“These exemplary young people have excelled inside the classroom and out,” DeVos said. “And, while they are facing unprecedented challenges as they graduate from high school into a world that looks much different than it did just a few months ago, their determination, resilience and commitment to excellence will serve them well as they pursue their next steps.”

The 2020 U.S. Presidential Scholars are comprised of one young man and one young woman from each state, the District of Columbia and Puerto Rico, and from U.S. families living abroad, as well as 15 chosen at-large, 20 U.S. Presidential Scholars in the Arts, and 20 U.S. Presidential Scholars in Career and Technical Education.

Arizona’s other Presidential Scholars this year are Rithvik Reddy Musuku of Gilbert, attending BASIS Chandler, and Jake Okun of Scottsdale, attending Desert Mountain High School, and is the Career and Technology scholar.

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Seniors will pick up their diplomas curbside on Thursday. Photo by Kyle Norby

Maricopa High School is sticking with its May 21 graduation date, but it will be very different than imagined.

With COVID-19 causing the postponement of the traditional ceremony, the school looked for ways to celebrated the seniors and also get them their diplomas before they head off into the world. Thursday, the new graduation plan gets started at 10 a.m. as MHS releases videos on the district YouTube page and on the MHS graduation page.

Valedictorian Freya Abraham, Salutatorian Haley Lemon and Principal Brian Winter recorded their messages to the Class of 2020 to be part of the videos.

Then, at 10:30 a.m., the school will begin the distribution of diplomas in a drive-by setting. The campus had a similar distribution of senior awards this month.

MHS hosted a similar drive-by event this month to distribute senior awards. Photo by Kyle Norby

Seniors and their families can drive through the bus lane off Taft Avenue next to the student parking lot to pick up their diplomas. They are encouraged to wear their caps and gowns. A backdrop will be available in the student parking lot for quick photos. Otherwise seniors and parents are encouraged to stay in their vehicles.

Diplomas will be handed out in alphabetically groupings.

Last Names A-F: 10:30-11:30 a.m.
Last Names G-L: 11:30 a.m.-12:30 p.m.
Last Names M-R: 1:30-2:30 p.m.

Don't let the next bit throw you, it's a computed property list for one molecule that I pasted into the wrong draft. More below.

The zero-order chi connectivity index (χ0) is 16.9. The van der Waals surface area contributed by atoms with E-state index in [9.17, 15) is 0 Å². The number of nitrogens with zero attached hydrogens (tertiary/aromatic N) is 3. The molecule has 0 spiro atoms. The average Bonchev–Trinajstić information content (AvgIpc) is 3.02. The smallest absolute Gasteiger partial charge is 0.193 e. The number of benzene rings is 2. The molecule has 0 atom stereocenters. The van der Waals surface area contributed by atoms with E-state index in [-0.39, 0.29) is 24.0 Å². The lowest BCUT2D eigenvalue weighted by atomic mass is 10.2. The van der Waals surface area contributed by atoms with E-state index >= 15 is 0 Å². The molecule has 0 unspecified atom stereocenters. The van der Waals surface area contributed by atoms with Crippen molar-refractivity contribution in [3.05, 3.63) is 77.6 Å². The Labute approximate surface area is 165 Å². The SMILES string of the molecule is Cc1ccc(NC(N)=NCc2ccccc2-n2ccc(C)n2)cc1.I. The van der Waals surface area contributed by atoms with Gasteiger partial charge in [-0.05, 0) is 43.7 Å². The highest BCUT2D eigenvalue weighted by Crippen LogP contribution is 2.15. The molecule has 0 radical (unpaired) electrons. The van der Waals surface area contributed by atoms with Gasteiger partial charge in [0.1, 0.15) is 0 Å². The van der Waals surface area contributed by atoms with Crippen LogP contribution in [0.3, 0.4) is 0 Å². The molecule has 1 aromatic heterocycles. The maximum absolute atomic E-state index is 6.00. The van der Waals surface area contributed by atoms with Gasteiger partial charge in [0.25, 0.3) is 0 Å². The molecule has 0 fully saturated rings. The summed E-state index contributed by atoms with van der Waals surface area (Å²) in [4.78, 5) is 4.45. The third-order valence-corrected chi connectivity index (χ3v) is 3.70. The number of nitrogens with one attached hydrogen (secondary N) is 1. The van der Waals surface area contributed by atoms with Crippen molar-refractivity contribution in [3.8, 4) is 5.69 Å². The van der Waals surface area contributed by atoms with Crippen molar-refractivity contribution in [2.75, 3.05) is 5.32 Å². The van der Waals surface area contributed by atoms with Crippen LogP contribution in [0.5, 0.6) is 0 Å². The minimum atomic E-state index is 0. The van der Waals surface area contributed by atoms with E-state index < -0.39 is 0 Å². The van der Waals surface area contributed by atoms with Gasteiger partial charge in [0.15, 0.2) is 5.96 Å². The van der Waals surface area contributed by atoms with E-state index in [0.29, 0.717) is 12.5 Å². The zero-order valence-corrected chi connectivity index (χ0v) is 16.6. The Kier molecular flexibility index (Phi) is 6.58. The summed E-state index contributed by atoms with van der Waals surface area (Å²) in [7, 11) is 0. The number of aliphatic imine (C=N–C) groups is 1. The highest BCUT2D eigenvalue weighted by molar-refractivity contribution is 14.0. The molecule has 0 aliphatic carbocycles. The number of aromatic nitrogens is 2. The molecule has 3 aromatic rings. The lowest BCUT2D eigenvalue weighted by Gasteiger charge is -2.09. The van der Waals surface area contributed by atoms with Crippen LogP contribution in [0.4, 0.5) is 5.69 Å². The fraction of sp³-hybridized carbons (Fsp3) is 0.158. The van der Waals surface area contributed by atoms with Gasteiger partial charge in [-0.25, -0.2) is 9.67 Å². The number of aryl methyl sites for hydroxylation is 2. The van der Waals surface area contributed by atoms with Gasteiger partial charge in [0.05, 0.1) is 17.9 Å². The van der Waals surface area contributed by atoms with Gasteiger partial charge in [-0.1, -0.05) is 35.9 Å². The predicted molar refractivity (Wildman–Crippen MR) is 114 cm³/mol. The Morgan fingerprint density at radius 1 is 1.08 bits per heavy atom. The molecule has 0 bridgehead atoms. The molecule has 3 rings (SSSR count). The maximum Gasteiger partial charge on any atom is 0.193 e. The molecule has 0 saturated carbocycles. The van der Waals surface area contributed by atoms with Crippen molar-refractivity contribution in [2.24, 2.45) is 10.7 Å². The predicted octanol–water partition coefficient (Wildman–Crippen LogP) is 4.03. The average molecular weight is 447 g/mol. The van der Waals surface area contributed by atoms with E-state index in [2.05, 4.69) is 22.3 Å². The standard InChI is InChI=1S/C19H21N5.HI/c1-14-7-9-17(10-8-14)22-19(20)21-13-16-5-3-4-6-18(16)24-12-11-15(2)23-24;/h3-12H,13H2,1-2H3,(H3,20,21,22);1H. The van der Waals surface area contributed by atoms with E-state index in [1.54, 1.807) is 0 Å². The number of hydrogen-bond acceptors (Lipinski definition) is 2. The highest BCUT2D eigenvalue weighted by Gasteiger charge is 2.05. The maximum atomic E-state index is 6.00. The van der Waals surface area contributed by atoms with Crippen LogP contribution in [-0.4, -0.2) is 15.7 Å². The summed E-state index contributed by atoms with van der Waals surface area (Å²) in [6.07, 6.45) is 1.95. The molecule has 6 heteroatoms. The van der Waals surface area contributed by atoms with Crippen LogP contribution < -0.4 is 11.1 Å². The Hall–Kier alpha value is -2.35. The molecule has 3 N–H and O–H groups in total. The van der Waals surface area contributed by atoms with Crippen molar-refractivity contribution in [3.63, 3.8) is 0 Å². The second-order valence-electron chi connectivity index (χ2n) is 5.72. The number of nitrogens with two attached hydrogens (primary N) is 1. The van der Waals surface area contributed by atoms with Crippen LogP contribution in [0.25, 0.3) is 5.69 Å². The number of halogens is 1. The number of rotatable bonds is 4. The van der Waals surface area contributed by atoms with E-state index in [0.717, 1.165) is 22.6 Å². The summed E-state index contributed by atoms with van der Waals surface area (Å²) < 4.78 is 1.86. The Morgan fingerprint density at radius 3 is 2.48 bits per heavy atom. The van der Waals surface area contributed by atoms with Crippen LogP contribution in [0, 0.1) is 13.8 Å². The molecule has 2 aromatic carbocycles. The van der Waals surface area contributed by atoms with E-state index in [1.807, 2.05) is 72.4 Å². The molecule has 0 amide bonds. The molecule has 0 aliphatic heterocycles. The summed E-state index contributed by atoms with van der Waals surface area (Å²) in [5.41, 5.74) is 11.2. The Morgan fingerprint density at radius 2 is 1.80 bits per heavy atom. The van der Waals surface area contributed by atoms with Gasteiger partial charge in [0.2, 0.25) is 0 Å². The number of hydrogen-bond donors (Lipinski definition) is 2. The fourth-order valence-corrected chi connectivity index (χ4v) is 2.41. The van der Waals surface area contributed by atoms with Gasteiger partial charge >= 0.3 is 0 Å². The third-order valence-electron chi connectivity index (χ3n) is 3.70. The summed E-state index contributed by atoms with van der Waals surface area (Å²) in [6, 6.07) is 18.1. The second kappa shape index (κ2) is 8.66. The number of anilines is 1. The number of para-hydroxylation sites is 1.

Last Names S-Z: 2:30-3:30 p.m.

Deana McNamee comes to Maricopa High School from Winslow. (submitted photo)

Two new principals have been named in Maricopa Unified School District.

Deana McNamee of Winslow will take over Maricopa High School for the coming year, replacing Brian Winter. Elizabeth Allison, currently a teacher on special assignment for MUSD, will replace Randy Lazar at Pima Butte Elementary. Lazar resigned in April after seven years.

“I was drawn to MUSD by the small town feel of the community and the diverse population it serves,” McNamee said.

McNamee is a member of Navajo Nation and has held several positions at Winslow Unified School District, including assistant principal at the high school. She said it was important for her to relocate to a community that “that not only celebrates diversity but also promotes inclusiveness.”

She has been a high school art teacher and academic counselor, among other positions. The Winslow district in Navajo County has an enrollment of about 2,000. Enrollment at Winslow High School is about 650. MHS enrollment is around 2,200. Both high schools are carrying a C rating.

MUSD Superintendent Tracey Lopeman said McNamee’s background was important to her has well.

“I am excited to bring someone of Ms. McNamee’s background and experience in school improvement to our District,” Lopeman said. “Her track record demonstrates a commitment to student success and desire to develop systems and processes to support diversity. I am confident that she will respect the traditions and history that make MHS a wonderful place to work and learn while collaborating with the staff and families along the way to greater success.”

Allison will be taking the helm of MUSD’s top-rated school. It has an A rating from the state and an A+ designation by the Arizona Educational Foundation. Pima Butte has an enrollment of about 650.

“I am honored and excited for the opportunity to serve as principal of a school with a long history of academic excellence and strong community relations,” she said. “I look forward to working with the staff and community on identifying new opportunities to build upon the strengths of Pima Butte Elementary.”

Before becoming a TOSA for Pima Butte and Santa Rosa elementary schools in 2018, she was an assistant principal at Toltec School District in Eloy.

“Ms. Allison is an outstanding educator who has the skills, experience, and historical knowledge to be an extremely effective school leader, and I am excited for the Pima Butte community,” Lopeman said.

Joey Russoniello is a state finalist for best lead male. Photo by Kyle Norby

Three Maricopa High School theater students and the backstage crew have been named finalists in the Arizona High School Musical Theatre Awards.

The awards ceremony, usually held with great fanfare and performances at ASU Gammage, will be a virtual event May 23 at 7 p.m. to keep everyone safe during the COVID-19 pandemic. The coronavirus outbreak prevented nine participating high schools from performing their spring musicals this year.

MHS Theatre Company staged its spring musical, Newsies, a little earlier than usual this year and make the cut.